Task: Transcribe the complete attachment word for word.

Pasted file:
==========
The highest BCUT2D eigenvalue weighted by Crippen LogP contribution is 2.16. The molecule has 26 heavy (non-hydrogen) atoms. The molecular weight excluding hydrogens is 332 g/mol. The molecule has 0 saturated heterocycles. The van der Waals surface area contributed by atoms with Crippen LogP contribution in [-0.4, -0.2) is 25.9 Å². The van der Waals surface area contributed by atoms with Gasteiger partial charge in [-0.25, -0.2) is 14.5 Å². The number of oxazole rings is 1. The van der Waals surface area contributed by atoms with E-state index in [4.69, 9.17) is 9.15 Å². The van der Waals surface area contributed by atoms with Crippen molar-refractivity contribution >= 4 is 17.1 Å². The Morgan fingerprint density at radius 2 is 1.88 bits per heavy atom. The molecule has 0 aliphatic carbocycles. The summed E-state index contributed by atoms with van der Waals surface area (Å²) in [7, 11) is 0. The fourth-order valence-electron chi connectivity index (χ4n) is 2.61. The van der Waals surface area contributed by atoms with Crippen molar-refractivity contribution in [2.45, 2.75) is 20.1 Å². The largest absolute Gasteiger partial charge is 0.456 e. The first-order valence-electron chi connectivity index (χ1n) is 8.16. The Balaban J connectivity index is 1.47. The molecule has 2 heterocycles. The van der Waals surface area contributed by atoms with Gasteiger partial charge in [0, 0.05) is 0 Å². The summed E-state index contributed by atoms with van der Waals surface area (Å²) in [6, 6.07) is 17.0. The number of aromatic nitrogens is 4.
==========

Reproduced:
The highest BCUT2D eigenvalue weighted by Crippen LogP contribution is 2.16. The molecule has 26 heavy (non-hydrogen) atoms. The molecular weight excluding hydrogens is 332 g/mol. The molecule has 0 saturated heterocycles. The van der Waals surface area contributed by atoms with Crippen LogP contribution in [-0.4, -0.2) is 25.9 Å². The van der Waals surface area contributed by atoms with Gasteiger partial charge in [-0.25, -0.2) is 14.5 Å². The number of oxazole rings is 1. The van der Waals surface area contributed by atoms with E-state index in [4.69, 9.17) is 9.15 Å². The van der Waals surface area contributed by atoms with Crippen molar-refractivity contribution >= 4 is 17.1 Å². The Morgan fingerprint density at radius 2 is 1.88 bits per heavy atom. The molecule has 0 aliphatic carbocycles. The summed E-state index contributed by atoms with van der Waals surface area (Å²) in [7, 11) is 0. The fourth-order valence-electron chi connectivity index (χ4n) is 2.61. The van der Waals surface area contributed by atoms with Crippen molar-refractivity contribution in [2.45, 2.75) is 20.1 Å². The largest absolute Gasteiger partial charge is 0.456 e. The first-order valence-electron chi connectivity index (χ1n) is 8.16. The Balaban J connectivity index is 1.47. The molecule has 2 heterocycles. The van der Waals surface area contributed by atoms with Gasteiger partial charge in [0, 0.05) is 0 Å². The summed E-state index contributed by atoms with van der Waals surface area (Å²) in [6, 6.07) is 17.0. The number of aromatic nitrogens is 4.